Guardian readers editor Chris Elliott discussed the UK newspaper’s unpublishing standards in a July 21 column.
As iMediaEthics has written often, many newspapers have guidelines in place that prohibit unpublishing stories in most cases. Elliott explained that the Guardian has a similar practice and laid out the standards that he created “for internal discussion” a few years ago. Some cases where he finds it acceptable to consider unpublishing include: for legal reasons, to protect someone’s safety, and in special circumstances involving children.
But, Elliott offered an interesting possible alternative for other unpublishing requests related to “minor indiscretions or convictions” — making the person anonymous after the fact.
While he noted that in the past he didn’t think unpublishing would be OK in those cases, now, he thinks ” electronic eternity seems a bit more than the courts intended for some crimes, and too harsh in some other circumstances.”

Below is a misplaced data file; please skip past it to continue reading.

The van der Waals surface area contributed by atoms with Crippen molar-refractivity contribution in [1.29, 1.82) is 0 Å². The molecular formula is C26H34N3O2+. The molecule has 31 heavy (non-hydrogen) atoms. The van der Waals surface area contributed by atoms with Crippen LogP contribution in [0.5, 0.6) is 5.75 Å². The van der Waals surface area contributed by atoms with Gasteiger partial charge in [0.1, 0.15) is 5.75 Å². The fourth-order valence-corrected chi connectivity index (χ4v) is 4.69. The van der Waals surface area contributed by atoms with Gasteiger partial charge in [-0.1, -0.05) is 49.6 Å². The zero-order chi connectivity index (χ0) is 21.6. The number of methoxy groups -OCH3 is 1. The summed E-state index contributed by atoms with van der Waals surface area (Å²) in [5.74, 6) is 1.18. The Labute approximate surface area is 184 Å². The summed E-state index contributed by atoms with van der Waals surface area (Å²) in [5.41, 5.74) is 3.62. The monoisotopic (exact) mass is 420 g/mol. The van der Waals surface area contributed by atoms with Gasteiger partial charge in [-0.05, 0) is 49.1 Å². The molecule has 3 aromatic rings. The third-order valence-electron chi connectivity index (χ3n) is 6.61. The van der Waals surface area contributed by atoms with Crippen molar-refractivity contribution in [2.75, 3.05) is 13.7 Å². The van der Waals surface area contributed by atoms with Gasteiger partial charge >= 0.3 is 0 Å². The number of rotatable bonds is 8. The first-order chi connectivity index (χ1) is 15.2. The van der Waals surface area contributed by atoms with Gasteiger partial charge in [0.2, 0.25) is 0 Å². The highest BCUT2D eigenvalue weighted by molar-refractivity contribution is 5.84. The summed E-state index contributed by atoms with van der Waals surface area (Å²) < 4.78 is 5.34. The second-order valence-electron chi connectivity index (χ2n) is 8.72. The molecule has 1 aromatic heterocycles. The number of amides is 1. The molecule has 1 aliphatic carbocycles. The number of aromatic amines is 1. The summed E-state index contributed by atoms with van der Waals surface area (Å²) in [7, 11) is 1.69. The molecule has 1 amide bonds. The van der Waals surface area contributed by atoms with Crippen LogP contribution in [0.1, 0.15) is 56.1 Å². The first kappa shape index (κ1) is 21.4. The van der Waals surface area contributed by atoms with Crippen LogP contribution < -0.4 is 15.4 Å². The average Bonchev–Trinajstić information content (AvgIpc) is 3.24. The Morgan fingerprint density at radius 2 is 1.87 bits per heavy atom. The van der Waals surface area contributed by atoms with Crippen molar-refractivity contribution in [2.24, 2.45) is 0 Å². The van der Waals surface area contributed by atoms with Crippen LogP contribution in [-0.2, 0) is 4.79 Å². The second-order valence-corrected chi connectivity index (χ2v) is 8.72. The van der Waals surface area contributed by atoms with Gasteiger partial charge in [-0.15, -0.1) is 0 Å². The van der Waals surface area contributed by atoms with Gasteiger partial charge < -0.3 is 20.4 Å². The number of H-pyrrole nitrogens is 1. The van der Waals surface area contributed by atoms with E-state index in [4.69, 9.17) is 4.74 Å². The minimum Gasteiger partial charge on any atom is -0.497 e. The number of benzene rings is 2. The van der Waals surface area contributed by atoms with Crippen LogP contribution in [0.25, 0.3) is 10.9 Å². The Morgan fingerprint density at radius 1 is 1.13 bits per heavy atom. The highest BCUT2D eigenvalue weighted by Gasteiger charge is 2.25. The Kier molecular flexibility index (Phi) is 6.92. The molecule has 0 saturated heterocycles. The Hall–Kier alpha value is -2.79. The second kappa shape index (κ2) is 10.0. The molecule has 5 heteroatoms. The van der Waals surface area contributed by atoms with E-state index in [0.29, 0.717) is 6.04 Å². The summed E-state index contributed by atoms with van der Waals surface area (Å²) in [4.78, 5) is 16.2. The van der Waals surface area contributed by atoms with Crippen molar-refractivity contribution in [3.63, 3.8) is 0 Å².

As an example, he pointed to an interview with someone about “his brush with gang life” and how that person felt, years later, the article “defined him in a way that was no longer consistent with his life and hampered him.” Elliott went on:
“The stories of the crimes should remain on the archive, the names of those involved available to a search by editorial staff for future reference, but there may be cases for anonymising, in some exceptional cases, after a period of time.”
Elliott noted that this suggestion of making some people anonymous “has not been agreed.”
What do you think of this unpublishing alternative?